By Peter Renton
What a difference a year makes. Just go back and look at the business section of any newspaper from February or March last year. You’ll read about new dot-com deals, stock market euphoria, record economic growth and just general business and consumer optimism. Everyone was spending freely as millions of people felt wealthy from the good economy and the heady stock market gains of the past several years.
In credit and collections we were just humming along like the rest of the country. Sure we kept a close eye on some of our problem customers, but we knew times were good and there were no signs of this changing any time soon. Now here we are in 2001, and times have changed. The economic news is rarely good, and I have noticed a sharp upturn in the number of companies going into Chapter 11 or Chapter 7 bankruptcy. After so many years of good times, it appears the economic tide has now turned.
Whether we go into a recession or not remains unclear, but what is clear is that the business climate has changed. Collecting money will most likely become a little harder than it was last year, and we need to prepare for this. To help you not only survive but thrive during this economic slowdown, I have prepared a little checklist for you to help ensure your continued success. This is an excellent time for a little “collections check-up”.
- Relationships More Important Than Ever: Nothing will ensure your long-term success more than becoming friends with your customers. I truly believe this should be the cornerstone of any credit and collection policy. Often it is just not possible to get to know all your customers personally, but you can do little things that add a personal touch. This way your customers will know they are not dealing with an impersonal corporation, but rather with someone who cares about their success.
- Persuade Your Customers: To Pay. In more difficult times you might need to use all your powers of persuasion to get your customers to part with their hard earned money. Are you doing everything you can to persuade your customers to pay? Think of your job in collections as a sales job, because that is what it really is. You are selling your customers on the idea of paying their account, so they will pay you before they pay anyone else, and they will pay happily. Think about your monthly statements, invoices, reminder letters and anything else you send your customers regarding their account. Could you be doing more? You should never just send a plain vanilla statement with just a generic computer generated message–that is what most people do. Make sure you are doing something to help you stand out from everyone else. And remember unless your customer has gone bankrupt, someone is going to get paid–you need to position yourself to maximize the likelihood that someone is you.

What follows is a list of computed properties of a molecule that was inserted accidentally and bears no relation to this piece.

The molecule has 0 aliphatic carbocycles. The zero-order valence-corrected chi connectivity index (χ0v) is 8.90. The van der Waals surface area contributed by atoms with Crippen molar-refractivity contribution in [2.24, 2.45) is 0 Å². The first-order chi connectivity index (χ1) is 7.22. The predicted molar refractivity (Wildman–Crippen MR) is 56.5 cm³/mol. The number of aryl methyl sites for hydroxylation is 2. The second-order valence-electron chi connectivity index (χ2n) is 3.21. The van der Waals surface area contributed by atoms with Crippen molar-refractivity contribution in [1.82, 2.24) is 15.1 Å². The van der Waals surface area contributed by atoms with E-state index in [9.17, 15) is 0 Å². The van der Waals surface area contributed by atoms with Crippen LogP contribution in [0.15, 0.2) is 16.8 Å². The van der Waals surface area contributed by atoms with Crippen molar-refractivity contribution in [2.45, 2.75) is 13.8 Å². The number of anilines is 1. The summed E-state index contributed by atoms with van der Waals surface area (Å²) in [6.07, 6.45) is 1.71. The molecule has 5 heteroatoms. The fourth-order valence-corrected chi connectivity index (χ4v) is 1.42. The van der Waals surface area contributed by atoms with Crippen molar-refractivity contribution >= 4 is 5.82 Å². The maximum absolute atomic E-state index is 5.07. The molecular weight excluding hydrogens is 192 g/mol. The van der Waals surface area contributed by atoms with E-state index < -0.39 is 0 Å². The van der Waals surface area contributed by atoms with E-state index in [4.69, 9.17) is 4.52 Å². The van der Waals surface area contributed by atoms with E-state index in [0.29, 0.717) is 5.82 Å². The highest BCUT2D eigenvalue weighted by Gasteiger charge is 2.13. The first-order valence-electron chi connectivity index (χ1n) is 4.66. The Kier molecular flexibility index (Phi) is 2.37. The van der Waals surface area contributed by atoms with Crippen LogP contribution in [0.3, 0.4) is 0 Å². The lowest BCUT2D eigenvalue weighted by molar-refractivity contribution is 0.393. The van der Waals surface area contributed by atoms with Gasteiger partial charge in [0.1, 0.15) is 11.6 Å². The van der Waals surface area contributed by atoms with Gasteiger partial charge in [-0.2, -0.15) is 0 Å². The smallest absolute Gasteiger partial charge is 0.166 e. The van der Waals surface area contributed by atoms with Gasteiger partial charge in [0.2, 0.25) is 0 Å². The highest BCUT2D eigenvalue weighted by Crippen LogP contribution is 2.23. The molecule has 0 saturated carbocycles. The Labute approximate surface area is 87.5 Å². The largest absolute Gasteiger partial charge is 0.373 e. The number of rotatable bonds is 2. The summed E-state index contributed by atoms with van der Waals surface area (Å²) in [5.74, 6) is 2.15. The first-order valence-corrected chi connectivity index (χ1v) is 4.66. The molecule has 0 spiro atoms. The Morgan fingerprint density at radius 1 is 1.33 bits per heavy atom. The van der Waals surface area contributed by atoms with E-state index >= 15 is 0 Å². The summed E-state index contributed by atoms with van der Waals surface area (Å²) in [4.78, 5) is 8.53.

- Be A Problem Solver: When it becomes obvious that your customer has a serious problem, re-orient yourself and become the “problem solver”. Never take a combative stance, this will only alienate your customer–instead, lend a sympathetic ear. You should position yourself as the person who can help solve your customer’s problem. You should focus on coming up with a payment plan that is acceptable to both you and your customer. No doubt others are hounding your customer so if you can treat them with respect and help them get out of this difficult situation, they will really appreciate your efforts. And when your customer comes through this, you could well have a loyal customer for life.
- Detect Any Problems Early: Look closely for any change in the patterns of your customers. If a customer has paid on time for a long time and is late this month, check with your operators to see if they have noticed any changes with your customer. If you think it’s appropriate, call the customer just to check in, making sure it is a friendly, non-threatening phone call. Then if it looks like there is a problem you can become the “problem solver” as discussed in the previous point.
- Be Creative and Different: Here is your chance to really shine and differentiate yourself from your customers’ other creditors. There are really two types of creativity I am referring to here. First, you can be creative from a financial perspective. This can mean talking with a past due customer and agreeing to waive any interest on past due balances or extend an early payment discount. Secondly, you can be creative in a more unique way. The use of color can be very effective. Why not try sending your statements out in a bright, yellow envelope. Or mail a little gift item in with your statement.
There is one business who sends a nail file with her past due accounts with a little message “next time you file, please remember us.” The idea is to get attention and if you make the person receiving your bill laugh or smile then you have greatly increased your chances of being paid first. If times really do get tough, you will need to try a little harder just for the same results. The ideas here will help you navigate the potentially stormy times ahead.
Peter Renton publishes Renton’s Quarterly newsletter. He can be emailed at firstname.lastname@example.org.
[From Connection Magazine – May 2001]